M&A: What should and shouldn’t survive termination?

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Sale and purchase agreements for M&A transactions usually provide for certain clauses of the agreements to survive termination. In other words, if the agreements are terminated. some clauses continue to be effective.

Termination of agreements only terminates the parties’ duties to carry out contractual obligations which have not been performed prior to termination. Any contractual rights which have accrued prior to termination remain enforceable.

Therefore, clauses which are necessary for the interpretation of agreements should survive termination. Same goes for clauses which by nature, are required to survive termination in order to protect certain rights of the parties’ post-termination.

These include clauses relating to:
• definition
• interpretation
• obligation to keep confidential
• obligation to pay stamp duty on the agreements
• notice
• governing law
• jurisdiction/forum
• certain boilerplate clauses which continue to be relevant in order to construe the agreements post-termination such as counterparts, severability, and entire agreement clauses.

𝘞𝘩𝘢𝘵 𝘤𝘭𝘢𝘶𝘴𝘦𝘴 𝘴𝘩𝘰𝘶𝘭𝘥 𝘯𝘰𝘵 𝘴𝘶𝘳𝘷𝘪𝘷𝘦 𝘵𝘦𝘳𝘮𝘪𝘯𝘢𝘵𝘪𝘰𝘯?

To answer this question, consider when the right to terminate arises and whether the clauses are required post-termination.

For most sale and purchase agreements for M&A transactions, termination rights typically arise before the transfer of shares and before the purchaser becomes a shareholder of the company. In this instance, clauses which become relevant only after the purchaser becomes a shareholder of the company, should not survive termination.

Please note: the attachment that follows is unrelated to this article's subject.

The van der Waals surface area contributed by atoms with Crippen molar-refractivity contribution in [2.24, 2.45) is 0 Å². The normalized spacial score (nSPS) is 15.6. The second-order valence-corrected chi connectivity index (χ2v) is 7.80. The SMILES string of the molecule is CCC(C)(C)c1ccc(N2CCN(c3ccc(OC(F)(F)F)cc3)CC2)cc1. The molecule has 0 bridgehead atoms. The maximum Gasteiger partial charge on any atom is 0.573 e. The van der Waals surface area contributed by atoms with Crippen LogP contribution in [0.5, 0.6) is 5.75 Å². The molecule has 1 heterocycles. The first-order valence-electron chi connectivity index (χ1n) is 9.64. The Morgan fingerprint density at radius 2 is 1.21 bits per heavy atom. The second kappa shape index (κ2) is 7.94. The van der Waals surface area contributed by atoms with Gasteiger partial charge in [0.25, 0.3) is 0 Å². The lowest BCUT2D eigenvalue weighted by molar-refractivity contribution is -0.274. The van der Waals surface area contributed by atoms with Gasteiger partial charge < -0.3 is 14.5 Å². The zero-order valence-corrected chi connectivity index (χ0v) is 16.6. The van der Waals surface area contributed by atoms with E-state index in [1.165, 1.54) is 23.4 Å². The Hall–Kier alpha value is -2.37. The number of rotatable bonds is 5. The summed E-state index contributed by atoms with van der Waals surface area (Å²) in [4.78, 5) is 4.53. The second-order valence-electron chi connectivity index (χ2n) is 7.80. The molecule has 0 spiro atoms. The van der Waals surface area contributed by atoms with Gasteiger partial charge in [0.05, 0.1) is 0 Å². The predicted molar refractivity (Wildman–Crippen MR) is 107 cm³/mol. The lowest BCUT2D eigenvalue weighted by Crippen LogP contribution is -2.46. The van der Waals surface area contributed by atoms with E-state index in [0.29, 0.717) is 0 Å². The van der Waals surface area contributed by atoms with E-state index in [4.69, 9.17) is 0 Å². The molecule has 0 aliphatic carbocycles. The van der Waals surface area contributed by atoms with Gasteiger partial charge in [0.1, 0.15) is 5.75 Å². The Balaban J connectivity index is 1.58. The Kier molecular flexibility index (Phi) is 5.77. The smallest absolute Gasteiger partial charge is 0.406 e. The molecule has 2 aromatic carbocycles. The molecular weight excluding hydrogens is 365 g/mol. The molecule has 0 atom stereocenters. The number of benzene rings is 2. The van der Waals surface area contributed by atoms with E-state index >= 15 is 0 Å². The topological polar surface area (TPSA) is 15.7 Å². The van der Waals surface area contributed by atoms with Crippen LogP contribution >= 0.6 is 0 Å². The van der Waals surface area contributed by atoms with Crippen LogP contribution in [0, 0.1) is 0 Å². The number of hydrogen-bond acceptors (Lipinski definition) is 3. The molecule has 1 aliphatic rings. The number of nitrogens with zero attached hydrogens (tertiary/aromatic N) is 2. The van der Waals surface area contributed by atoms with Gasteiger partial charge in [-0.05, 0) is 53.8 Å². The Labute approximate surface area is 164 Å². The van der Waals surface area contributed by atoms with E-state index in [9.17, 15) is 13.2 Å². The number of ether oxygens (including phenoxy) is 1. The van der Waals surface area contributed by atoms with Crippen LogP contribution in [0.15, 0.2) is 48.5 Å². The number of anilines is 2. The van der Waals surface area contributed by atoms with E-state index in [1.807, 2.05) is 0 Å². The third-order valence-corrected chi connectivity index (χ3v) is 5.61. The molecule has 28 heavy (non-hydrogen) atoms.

In the example above, the following clauses should not survive termination:

1. Indemnity clause which indemnifies the purchaser against events which reduce the value of the company such as claims by third parties against the company or fines imposed on the company by regulators.

As termination happens before the purchaser becomes a shareholder of the company, the purchaser would not suffer loss due to the said events. There is no reason to indemnify the purchaser.

2. Non-compete clauses and non-solicitation clauses which restrict the manner in which the seller carries out business after the disposal of shares to the purchaser.

The rationale of these clauses is to protect the purchaser’s investment in the company in exchange of the purchase price paid by the purchaser. As termination happens before the purchaser pays the purchase price and becomes a shareholder of the company, the sellers should not be required to comply with non-compete clauses and non-solicitation clauses.


This post was first posted on Linkedin on 13 June 2022.

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